Author: STOMP Time: 1 one-hour class period Description: Using bikes as an example, Students will examine the force of friction. They will apply their knowledge to build an object that rolls down a ramp and travels as far as possible. Grade Level:
To experiment with wheel sizes, shapes, and materials.
To learn about the affect of friction on bike tire design.
To practice teamwork and competition.
Ramp (made of wood, cardboard, foamcore etc.) that is approximately 25 cm high at the top
Tape lines to mark where to start measuring distance
'Ramp Roller Challenge' and 'Tire Chart' Worksheets
Homemade LEGO kits (consisting of different types of wheels, axles, bushings, beams, bricks and weighted bricks)
Other materials that cars could be constructed out of:
wood, cardboard, straws, old containers, art supplies, blocks, etc.
Preparation and Setup:
Create kits to make cars with.
Make a ramp that is about 25 cm high and mark starting point on ramp and start point for measuring distance at the bottom of the ramp.
Photocopy a 'Tire Chart' worksheet for each student.
Photocopy a 'Ramp Roller Challenge' Worksheet for each student.
Arrange students in pairs.
Wheels must respond to a lot of forces.
Bumps and dips
Weight of the frame
Friction is a force that affects the wheels of a bike because tires are the part of the bike in contact with the road. Friction is the force that appears when two things rub together (rub your hands - makes heat). The smoother two objects sliding against each other are, the less friction there is. Microscopic ridges are what interact with each other when any two objects meet. If a wheel had no friction it would not be able to move a bike; it would just spin in one place. However, too much friction causes a rolling wheel to slow down, and makes it harder to pedal. Vocabulary:
Show students two different bike tires; one from a mountain bike and the other from a road bike (pictures are fine, the real thing is better).
Have each student fill out the 'Tire Chart' worksheet attached to this document to examine the properties of each wheel and the reason that property is there.
E.g., MOUNTAIN BIKE WHEEL - Property: wide tires, Reason for Property: More surface area on the ground for better stability
Discuss, as a class, the different forces on tires and the design features that account for these forces.
Have students build an object that will travel the farthest once it rolls down a ramp.
Remind the students that you used the word "object" because they do not have to design anything that resembles a car.
Once students have built their original design, let the students test their design on the ramp.
Students should record their results on the 'Ramp Roller' worksheet: the distance traveled from the bottom of the ramp, and the design changes that they make.
Have students redesign or make changes to their original design and retest.
Students get a total of three trials.
When everyone has finished bring the class together for class discussion.
Talk about different factors that affected the distance the cars traveled.
Talk about how weight might have affected their cars.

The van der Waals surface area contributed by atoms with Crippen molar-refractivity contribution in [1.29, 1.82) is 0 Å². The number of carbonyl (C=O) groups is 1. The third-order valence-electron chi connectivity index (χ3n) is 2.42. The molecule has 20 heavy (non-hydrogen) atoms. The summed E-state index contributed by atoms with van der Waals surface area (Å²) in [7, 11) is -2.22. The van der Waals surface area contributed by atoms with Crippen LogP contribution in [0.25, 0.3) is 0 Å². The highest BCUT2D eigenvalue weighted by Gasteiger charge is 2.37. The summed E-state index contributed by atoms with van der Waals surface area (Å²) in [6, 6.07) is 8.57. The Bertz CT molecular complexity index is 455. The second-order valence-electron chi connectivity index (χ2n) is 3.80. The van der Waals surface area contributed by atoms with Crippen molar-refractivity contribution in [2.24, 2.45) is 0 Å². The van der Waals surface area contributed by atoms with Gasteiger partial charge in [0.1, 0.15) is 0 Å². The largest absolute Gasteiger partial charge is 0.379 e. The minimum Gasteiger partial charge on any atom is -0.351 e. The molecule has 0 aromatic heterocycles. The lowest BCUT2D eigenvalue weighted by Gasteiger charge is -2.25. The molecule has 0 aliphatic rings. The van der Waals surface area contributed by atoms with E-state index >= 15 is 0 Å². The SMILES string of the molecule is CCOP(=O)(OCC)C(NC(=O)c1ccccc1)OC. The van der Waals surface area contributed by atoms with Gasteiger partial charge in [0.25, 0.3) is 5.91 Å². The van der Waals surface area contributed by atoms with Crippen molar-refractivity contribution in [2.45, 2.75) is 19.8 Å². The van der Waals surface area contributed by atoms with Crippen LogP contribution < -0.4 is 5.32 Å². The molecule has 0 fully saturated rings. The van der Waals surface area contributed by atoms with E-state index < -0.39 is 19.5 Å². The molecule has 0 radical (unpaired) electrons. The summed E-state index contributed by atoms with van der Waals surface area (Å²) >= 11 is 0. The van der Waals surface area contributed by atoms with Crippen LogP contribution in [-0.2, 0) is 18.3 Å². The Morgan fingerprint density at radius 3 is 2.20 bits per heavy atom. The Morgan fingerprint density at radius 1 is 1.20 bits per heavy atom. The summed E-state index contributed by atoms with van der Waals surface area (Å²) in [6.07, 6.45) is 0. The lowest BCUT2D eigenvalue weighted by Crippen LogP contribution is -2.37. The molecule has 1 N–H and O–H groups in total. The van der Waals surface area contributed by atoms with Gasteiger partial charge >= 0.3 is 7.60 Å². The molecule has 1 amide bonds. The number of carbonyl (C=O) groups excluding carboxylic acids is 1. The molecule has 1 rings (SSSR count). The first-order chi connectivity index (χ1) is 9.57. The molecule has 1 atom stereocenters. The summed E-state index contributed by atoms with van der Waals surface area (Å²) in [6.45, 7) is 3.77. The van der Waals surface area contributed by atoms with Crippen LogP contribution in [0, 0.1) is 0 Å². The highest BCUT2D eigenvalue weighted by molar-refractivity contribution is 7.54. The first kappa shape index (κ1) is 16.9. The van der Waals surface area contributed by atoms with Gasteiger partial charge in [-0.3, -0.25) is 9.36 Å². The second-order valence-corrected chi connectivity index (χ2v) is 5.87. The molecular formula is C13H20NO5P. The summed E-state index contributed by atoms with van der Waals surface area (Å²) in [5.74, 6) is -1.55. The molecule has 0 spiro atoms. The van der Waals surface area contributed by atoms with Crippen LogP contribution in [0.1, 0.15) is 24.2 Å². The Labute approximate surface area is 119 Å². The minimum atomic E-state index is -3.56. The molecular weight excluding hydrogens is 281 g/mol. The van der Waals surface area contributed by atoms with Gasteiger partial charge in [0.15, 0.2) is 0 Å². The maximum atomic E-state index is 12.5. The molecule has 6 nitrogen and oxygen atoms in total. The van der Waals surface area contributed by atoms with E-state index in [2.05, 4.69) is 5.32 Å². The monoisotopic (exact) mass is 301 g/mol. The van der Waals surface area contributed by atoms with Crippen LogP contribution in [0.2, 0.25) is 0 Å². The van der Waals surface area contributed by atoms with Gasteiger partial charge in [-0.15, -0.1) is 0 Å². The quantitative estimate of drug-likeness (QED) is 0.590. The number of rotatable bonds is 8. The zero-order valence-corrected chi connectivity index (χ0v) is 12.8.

Tell students that, for some of their designs, adding weight did not help because it added friction to the place that the axle went through the beam. The more mass on the car the more friction there would be between the wheel's axle and the hole that supported the rest of the car.
Compare different designs.
Which design was the best?
How could other designs be improved?
Review how friction affected designs, and point out all the different places that friction had an effect on a vehicles performance for each model.
This activity fulfills the Massachusetts Frameworks Curriculum Standards for Technology/Engineering for grades 3-5 and 6-8:
1. Materials and Tools
Central Concept: Appropriate materials, tools, and machines extend our ability to solve problems and invent.
1.1 Identify materials used to accomplish a design task based on a specific property, e.g., strength, hardness, and flexibility.
1.3 Identify and explain the difference between simple and complex machines, e.g., hand can opener that includes multiple gears, wheel, wedge, gear, and lever.
2. Engineering Design
Central Concept: Engineering design requires creative thinking and strategies to solve practical problems generated by needs and wants.
2.2 Describe different ways in which a problem can be represented, e.g., sketches, diagrams, graphic organizers, and lists.
2.3 Identify relevant design features (e.g., size, shape, weight) for building a prototype of a solution to a given problem.
2.4 Compare natural systems with mechanical systems that are designed to serve similar purposes, e.g, a bird's wings as compared to an airplane's wings.
2. Engineering Design
Central Concept: Engineering design is an iterative process that involves modeling and optimizing to develop technological solutions to problems within given constraints.
2.1 Identify and explain the steps of the engineering design process, i.e., identify the need or problem, research the problem, develop possible solutions, select the best possible solution(s), construct a prototype, test and evaluate, communicate the solution(s), and redesign.
2.4 Identify appropriate materials, tools, and machines needed to construct a prototype of a given engineering design.
2.5 Explain how such design features as size, shape, weight, function, and cost limitations would affect the construction of a given prototype.
6. Transportation Technologies
Central Concept: Transportation technologies are systems and devices that move goods and people from one place to another across or through land, air, water, or space.
6.4 Identify and explain lift, drag, friction, thrust, and gravity in a vehicle or device, e.g., cars, boats, airplanes, rockets.